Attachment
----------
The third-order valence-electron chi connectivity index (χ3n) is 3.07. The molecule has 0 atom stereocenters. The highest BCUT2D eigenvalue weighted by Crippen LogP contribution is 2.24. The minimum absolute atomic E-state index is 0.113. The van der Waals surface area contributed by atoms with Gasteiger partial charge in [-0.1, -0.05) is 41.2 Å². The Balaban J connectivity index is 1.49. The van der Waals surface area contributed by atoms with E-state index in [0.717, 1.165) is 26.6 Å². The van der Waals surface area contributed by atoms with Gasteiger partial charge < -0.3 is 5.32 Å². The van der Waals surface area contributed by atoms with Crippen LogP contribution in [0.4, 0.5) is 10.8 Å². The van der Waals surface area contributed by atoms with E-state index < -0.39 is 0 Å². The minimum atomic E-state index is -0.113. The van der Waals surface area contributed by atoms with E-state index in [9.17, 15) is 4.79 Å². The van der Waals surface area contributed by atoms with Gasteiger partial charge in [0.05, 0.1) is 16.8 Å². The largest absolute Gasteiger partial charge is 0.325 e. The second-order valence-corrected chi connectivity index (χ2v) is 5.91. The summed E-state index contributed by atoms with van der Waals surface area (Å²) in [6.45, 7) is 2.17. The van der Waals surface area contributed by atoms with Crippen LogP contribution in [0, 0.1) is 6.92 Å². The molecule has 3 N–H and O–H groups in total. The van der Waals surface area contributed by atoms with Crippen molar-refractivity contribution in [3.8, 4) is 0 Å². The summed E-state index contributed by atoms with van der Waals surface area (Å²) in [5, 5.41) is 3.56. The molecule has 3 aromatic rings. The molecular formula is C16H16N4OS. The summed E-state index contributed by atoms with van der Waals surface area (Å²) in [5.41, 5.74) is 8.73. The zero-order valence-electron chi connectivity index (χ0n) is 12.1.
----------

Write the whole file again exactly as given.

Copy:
The third-order valence-electron chi connectivity index (χ3n) is 3.07. The molecule has 0 atom stereocenters. The highest BCUT2D eigenvalue weighted by Crippen LogP contribution is 2.24. The minimum absolute atomic E-state index is 0.113. The van der Waals surface area contributed by atoms with Gasteiger partial charge in [-0.1, -0.05) is 41.2 Å². The Balaban J connectivity index is 1.49. The van der Waals surface area contributed by atoms with E-state index in [0.717, 1.165) is 26.6 Å². The van der Waals surface area contributed by atoms with Gasteiger partial charge < -0.3 is 5.32 Å². The van der Waals surface area contributed by atoms with Crippen LogP contribution in [0.4, 0.5) is 10.8 Å². The van der Waals surface area contributed by atoms with E-state index < -0.39 is 0 Å². The minimum atomic E-state index is -0.113. The van der Waals surface area contributed by atoms with E-state index in [9.17, 15) is 4.79 Å². The van der Waals surface area contributed by atoms with Gasteiger partial charge in [0.05, 0.1) is 16.8 Å². The largest absolute Gasteiger partial charge is 0.325 e. The second-order valence-corrected chi connectivity index (χ2v) is 5.91. The summed E-state index contributed by atoms with van der Waals surface area (Å²) in [6.45, 7) is 2.17. The van der Waals surface area contributed by atoms with Crippen LogP contribution in [0, 0.1) is 6.92 Å². The molecule has 3 N–H and O–H groups in total. The van der Waals surface area contributed by atoms with Crippen molar-refractivity contribution in [3.8, 4) is 0 Å². The summed E-state index contributed by atoms with van der Waals surface area (Å²) in [5, 5.41) is 3.56. The molecule has 3 aromatic rings. The molecular formula is C16H16N4OS. The summed E-state index contributed by atoms with van der Waals surface area (Å²) in [5.41, 5.74) is 8.73. The zero-order valence-electron chi connectivity index (χ0n) is 12.1.